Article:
In order to understand better the present invention and to put it into practice, some examples are reported having exemplifying and illustrative purpose without limitation of the scope of the invention.

EXAMPLE 1

Into a 5 l. laboratory reactor were introduced:

a solution composed of 20 parts of poly(2,6-dimethyl-1,4-phenylene-ether), having an intrinsic viscosity of about 0.5 dl/g, as measured in chloroform at 25 C., produced by ENICHEM San Donato Milanese (Milano), and by 100 parts by weight of styrene;

130 parts by weight of water;

0.6 parts by weight of tricalcium phosphate;

0.03 parts by weight of dodecyl-benzen-sodium sulphoponate;

0.6 parts by weight of dibenzoyl peroxide; and

0.6 parts by weight of t.butyl-perbenzoate.

The mixture was degassed with nitrogen for 30 minutes at 60 C. and heated at 90 C. under stirring.

The mixture was kept at this temperature for 6 hours. Then 0.4 parts by weight of tricalcium phosphate and 13 parts by weight of pentane were added and the temperature was brought at 120 C. under pressure and kept for further 5 hours.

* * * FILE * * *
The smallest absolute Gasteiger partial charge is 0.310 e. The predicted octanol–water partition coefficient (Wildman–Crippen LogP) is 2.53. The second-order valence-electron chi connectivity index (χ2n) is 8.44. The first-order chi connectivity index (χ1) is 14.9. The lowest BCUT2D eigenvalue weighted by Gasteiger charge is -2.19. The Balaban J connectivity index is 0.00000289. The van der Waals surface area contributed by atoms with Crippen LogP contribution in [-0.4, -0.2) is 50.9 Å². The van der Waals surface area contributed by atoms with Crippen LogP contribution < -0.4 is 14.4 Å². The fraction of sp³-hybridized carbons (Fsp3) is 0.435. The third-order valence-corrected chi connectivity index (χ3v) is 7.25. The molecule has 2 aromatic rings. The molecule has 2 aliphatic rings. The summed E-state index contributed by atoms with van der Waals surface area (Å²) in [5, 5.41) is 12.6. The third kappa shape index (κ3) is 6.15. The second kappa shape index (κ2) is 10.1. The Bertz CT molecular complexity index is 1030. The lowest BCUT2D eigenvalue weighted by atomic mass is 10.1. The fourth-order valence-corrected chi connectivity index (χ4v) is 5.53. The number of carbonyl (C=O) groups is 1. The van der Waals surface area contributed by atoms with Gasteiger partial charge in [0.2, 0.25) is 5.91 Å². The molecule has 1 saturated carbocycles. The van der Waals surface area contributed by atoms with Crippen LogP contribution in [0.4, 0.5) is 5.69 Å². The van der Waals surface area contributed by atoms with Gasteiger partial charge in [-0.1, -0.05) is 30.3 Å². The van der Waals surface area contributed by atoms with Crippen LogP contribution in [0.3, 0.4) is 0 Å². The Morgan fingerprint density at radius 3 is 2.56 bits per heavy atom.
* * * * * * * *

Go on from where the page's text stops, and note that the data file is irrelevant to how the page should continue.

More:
The reaction mass was then cooled down at room temperature and the obtained beads were separated by filtration.

Expandable beads were obtained having a diameter of about 0.8 mm and having incorporated about 7% of pentane. After the expansion the beads showed a fine and homogeneous cellular structure and had a density of about 25 g/l.

EXAMPLE 2

The synthesis was carried out in the same conditions of example 1 using:

a solution constituted by 40 parts by weight of poly(2,6-dimethyl-1,4-phenylene-ether) of example 1 and 100 parts by weight of styrene;

0.9 parts by weight of tricalcium phosphate;

0.003 parts by weight of dodecyl-benzen-sodium sulphunate;

0.8 parts by weight of dibenzoyl peroxide;

0.7 parts by weight of tertiary butyl perbenzoate; and